There is a photograph of Alan Shestack on my desk. He seems to be about 50, looking studiously intent behind oversized glasses. I picked up the photo on a recent visit to his house. I am Alan’s executor, so I go there regularly. The photo caught my attention and I took it on a whim, not fully understanding why. I stare at it often and think of questions I never got around to asking him. “How did you and Nancy meet?” (His wife, Nancy, died in 2016.) “Was your family supportive when you decided to pursue a career in art?” “If you could do it all over again, would you make the same career choice?” I suppose what I am really looking for is to rekindle our conversations.
Alan served as deputy director and chief curator at the National Gallery of Art from 1993 to 2008. Since his death a few months back at age 81, not a day goes by without my thinking of him. Alan was widely admired in the museum community, having led the Yale University Art Gallery, the Minneapolis Institute of Art, and the Museum of Fine Arts, Boston. He was an esteemed scholar of Northern European prints and drawings of the Renaissance. He had an easy manner and people naturally gravitated toward him, irresistibly drawn to his sense of humor and outstanding talent for storytelling. When Alan was speaking, we listened with rapt attention. For those of us who knew him closely, we have lost a dear friend.
As a child growing up in Rochester, New York, Alan developed an early interest in museums, especially the Memorial Art Gallery, which he loved to visit, despite no real attraction on the part of his friends. He presumed that he would become a scientist or, to satisfy his parents’ wishes, study law. But during the course of his undergraduate study at Wesleyan University, his passion for art strengthened. He went on to earn a master’s degree in art history from Harvard University in 1963. Upon graduation he became a David E. Finley Fellow at the National Gallery of Art. Two years later he was hired as curator for the Gallery’s Lessing J. Rosenwald Collection, then located in Pennsylvania. Thus began Alan’s career as a museum professional.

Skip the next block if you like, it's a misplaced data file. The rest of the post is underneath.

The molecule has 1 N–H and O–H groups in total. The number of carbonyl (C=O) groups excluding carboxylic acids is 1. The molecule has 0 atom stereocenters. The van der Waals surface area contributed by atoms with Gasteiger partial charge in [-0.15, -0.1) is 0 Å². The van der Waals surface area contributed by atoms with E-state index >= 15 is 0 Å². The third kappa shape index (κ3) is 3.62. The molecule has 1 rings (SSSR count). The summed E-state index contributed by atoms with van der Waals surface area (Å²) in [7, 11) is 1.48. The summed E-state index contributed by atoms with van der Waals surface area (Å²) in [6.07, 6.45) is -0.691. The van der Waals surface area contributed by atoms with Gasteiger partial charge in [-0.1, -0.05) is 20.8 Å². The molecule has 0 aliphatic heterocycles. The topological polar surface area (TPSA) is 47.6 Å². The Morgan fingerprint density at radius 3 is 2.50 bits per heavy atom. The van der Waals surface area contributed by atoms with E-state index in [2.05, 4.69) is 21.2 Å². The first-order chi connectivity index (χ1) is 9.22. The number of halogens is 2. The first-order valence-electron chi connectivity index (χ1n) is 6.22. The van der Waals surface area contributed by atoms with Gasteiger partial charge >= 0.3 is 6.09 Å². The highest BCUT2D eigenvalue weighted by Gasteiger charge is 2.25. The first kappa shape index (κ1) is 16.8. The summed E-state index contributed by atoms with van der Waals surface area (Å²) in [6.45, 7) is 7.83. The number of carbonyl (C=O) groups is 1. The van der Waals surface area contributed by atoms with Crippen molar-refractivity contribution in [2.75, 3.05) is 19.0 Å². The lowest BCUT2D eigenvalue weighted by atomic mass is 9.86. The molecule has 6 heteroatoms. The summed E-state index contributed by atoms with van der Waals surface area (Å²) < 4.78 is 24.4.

I first met Alan in the early 1980s when he was director of the Yale University Art Gallery. My wife and I were visiting friends in New Haven when Alan and Nancy invited them and us and about 25 others to Thanksgiving dinner at their house. There was always more than enough food and always room for a few more chairs around their table.
Nancy was an immigration lawyer. She was Alan’s best friend, and they were married for 49 years. They shared a love of art and travel and were avid collectors of prints, drawings, Japanese baskets, and more. Many of their colleagues did not know it, but they were also foster parents to Lisa Lu Yi Feng. Lisa had come to the United States from China in 1979 at age 20, accompanying her mother who was here to do research at Yale. When the time came to return home, Lisa wanted to stay behind and finish her studies. Generous as always, Alan and Nancy agreed to be her hosts, initiating a bond that would deepen over the years. Lisa lives in California now. She told me that regardless of Alan and Nancy’s hectic schedules, they never missed an important event—her marriage to Ningguo Feng, the birth of their two children, her becoming a US citizen.
Alan was a person of high integrity. If he were alive today, I know that he would be rallying behind those who have taken to the streets, calling for justice. Alan and Nancy were both deeply invested in supporting civil liberties, increased diversity throughout society, due process for immigrants, and equal rights for all.
I miss hearing Alan’s stories. I miss our long conversations on assorted topics. He had a delightfully irreverent sense of humor, but he also encouraged serious thinking. He had strong views about art and the role of museums in society. He often said he was going to write a tell-all book about the museum world. I am still searching his house for that manuscript.